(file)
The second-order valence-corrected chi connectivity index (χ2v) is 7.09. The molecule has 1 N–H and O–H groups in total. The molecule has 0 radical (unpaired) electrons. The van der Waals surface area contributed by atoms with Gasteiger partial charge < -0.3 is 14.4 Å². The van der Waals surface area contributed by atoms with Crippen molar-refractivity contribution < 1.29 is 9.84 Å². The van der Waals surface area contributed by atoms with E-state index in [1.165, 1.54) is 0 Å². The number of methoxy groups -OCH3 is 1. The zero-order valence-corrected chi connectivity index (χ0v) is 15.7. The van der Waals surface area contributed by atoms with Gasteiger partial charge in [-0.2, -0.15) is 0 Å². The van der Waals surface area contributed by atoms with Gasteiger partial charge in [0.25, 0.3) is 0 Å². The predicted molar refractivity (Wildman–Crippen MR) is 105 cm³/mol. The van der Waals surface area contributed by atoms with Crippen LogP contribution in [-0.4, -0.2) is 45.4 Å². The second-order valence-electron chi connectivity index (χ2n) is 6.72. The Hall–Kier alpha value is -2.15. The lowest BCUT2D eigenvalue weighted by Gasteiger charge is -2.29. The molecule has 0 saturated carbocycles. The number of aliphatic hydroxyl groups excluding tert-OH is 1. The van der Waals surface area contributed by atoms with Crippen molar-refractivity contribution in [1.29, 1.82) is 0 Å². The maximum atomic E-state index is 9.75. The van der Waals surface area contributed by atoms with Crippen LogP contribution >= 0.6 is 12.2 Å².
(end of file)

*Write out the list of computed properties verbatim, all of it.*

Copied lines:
The second-order valence-corrected chi connectivity index (χ2v) is 7.09. The molecule has 1 N–H and O–H groups in total. The molecule has 0 radical (unpaired) electrons. The van der Waals surface area contributed by atoms with Gasteiger partial charge < -0.3 is 14.4 Å². The van der Waals surface area contributed by atoms with Crippen molar-refractivity contribution < 1.29 is 9.84 Å². The van der Waals surface area contributed by atoms with E-state index in [1.165, 1.54) is 0 Å². The number of methoxy groups -OCH3 is 1. The zero-order valence-corrected chi connectivity index (χ0v) is 15.7. The van der Waals surface area contributed by atoms with Gasteiger partial charge in [-0.2, -0.15) is 0 Å². The van der Waals surface area contributed by atoms with Gasteiger partial charge in [0.25, 0.3) is 0 Å². The predicted molar refractivity (Wildman–Crippen MR) is 105 cm³/mol. The van der Waals surface area contributed by atoms with Crippen LogP contribution in [-0.4, -0.2) is 45.4 Å². The second-order valence-electron chi connectivity index (χ2n) is 6.72. The Hall–Kier alpha value is -2.15. The lowest BCUT2D eigenvalue weighted by Gasteiger charge is -2.29. The molecule has 0 saturated carbocycles. The number of aliphatic hydroxyl groups excluding tert-OH is 1. The van der Waals surface area contributed by atoms with Crippen molar-refractivity contribution in [1.29, 1.82) is 0 Å². The maximum atomic E-state index is 9.75. The van der Waals surface area contributed by atoms with Crippen LogP contribution >= 0.6 is 12.2 Å².